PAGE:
Dry storms and heat torment the western United States

Story highlights

  • Dry storms threaten to spark new fires in the Northwest
  • Temperatures on Wednesday in California may go as high as 125
  • Temperatures are as much as 15 degrees above normal in the Northwest
  • At least 51 people in the U.S. have died from heat-related causes in the past two weeks
Parts of Idaho, Wyoming and Montana are under warnings for dry storms that could spark new fires, CNN meteorologist Chad Myers said Wednesday.
The National Weather Service issued "red flag warnings" for these areas Wednesday for the third day in a row.
That means there are likely to be storms in which the only thing that reaches the ground is the lightning, Myers said. Most or all of the rain evaporates on the way down, leaving the lightning to strike the hot, dry earth.
Winds of up to 60 mph will accompany some of the storms, adding to the risk of new fires, he added.
It's hotter than usual in those Northwestern regions, but temperatures pale in comparison to those in the desert regions of Arizona and California, which face excessive heat warnings Wednesday for the second day in a row.
The triple-digit temperatures will strain air conditioners and force residents to find creative ways to stay cool.
A city park's water feature looked inviting to Shariee Walles, who gets around in a motorized wheelchair.
"I'm not supposed to take my chair through the water, but I'm just so hot that I don't care," she told CNN affiliate KLAS-TV in Las Vegas, where the city tied a record high of 114 degrees Tuesday.
Cooling centers were open across the city for a second day, but they largely sat empty Tuesday.
Clark County spokesman Dan Kulin said they will remain open another day even if no one is using them.
"We'll still stay open for anyone that needs it," he said, according to KLAS.
The brutally hot weather is hard on cars, but great for business at auto repair shops -- radiators burst, tires go bad.
"Batteries go bad in the heat a lot, too," Dave Ford, at a car shop in Henderson, Nevada, told CNN affiliate KTNV. "Especially when it spikes."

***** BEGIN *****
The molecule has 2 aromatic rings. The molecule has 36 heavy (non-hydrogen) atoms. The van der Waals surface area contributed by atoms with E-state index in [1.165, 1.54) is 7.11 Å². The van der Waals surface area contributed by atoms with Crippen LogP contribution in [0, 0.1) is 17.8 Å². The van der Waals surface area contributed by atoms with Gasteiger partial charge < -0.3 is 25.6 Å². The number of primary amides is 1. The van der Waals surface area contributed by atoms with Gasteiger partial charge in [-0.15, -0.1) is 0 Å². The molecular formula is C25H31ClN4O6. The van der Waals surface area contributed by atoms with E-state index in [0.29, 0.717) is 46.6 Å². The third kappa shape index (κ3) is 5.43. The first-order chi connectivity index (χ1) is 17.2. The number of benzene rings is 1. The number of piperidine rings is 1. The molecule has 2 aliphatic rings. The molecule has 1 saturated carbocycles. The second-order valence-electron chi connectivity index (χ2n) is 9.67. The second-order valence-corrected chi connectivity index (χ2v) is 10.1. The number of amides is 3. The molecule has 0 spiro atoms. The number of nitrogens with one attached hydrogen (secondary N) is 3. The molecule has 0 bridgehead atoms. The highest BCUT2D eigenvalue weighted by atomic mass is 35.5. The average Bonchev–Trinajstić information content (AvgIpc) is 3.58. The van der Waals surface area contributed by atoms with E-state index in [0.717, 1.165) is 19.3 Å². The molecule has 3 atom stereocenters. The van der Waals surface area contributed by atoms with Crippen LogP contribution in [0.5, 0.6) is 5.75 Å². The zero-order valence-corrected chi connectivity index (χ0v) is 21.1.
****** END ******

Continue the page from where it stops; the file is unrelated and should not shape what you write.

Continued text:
And spike it did, especially along the famous Las Vegas strip, where CNN affiliate KVVU measured the sidewalk temperature at nearly 150 degrees.
"I can feel the heat burning my legs off the cement," one tourist said.
Despite most folks craving the cool of the indoors, some prefer to be outside, even in the heat.
In Phoenix, also under an excessive heat advisory, the city's sign spinners -- the guys trying to coax you into local business with their creative roadside advertising methods -- think it's "cool" to be hot.
"In our case, we're ready for the job," Mark Montellano of AArrow advertising told affiliate KPHO. "We work in the heat, practice in the heat ... so ... we're mentally and physically prepared to work, and enjoy it every time."
Wednesday's National Weather Service forecast called for highs of 125 in Death Valley, California; 112 in Las Vegas; and 109 in Phoenix.
The heat is also taking its toll in the nation's Northwest.
It's been more than a month since Jerry Mann's 9,000-acre farm has gotten rain, and when the 56-year-old Montana man examines the dry, shriveling kernels of wheat and barley, he's understandably nervous.
"We're looking at a 30 to 40% drop in the usual yield if we don't get some rain here real soon," he said.
The high Tuesday in Great Falls, Montana, was 95, a number not quite as high as the triple digits seen in other parts of the country, but one that presents major problems for its residents -- particularly those involved in agriculture.
The temperatures are up to 15 degrees above normal in Northwestern cities such as Great Falls, CNN meteorologist Sarah Dillingham said Tuesday.
Mann knows the land and knows the crops. He was born into farming, and on that land he's raised wheat, barley and a family.
A 30% to 40% drop in yield is likely to mean a 30% to 40% drop in income, depending on whether there is a shortage that will affect prices.
"You worry," he said, sighing. "But there's nothing you can do about it."
The heat came early this year, but it isn't uncommon for Montana temperatures to swing wildly, said Great Falls Fire Chief Randall McCamley. It's one of the things he likes about the city, where he has lived for 30 years.
"We can break a record high and a record low on the same day here," he said. "It keeps us guessing."
Though untimely, the temperatures in Montana haven't caused any heat-related deaths, state officials said.
But at least 51 people elsewhere in the United States have died from heat-related -- or heat-exacerbated -- causes in the past two weeks. It is difficult to determine an exact number because of a lag time in official counts and differences in the states' standards.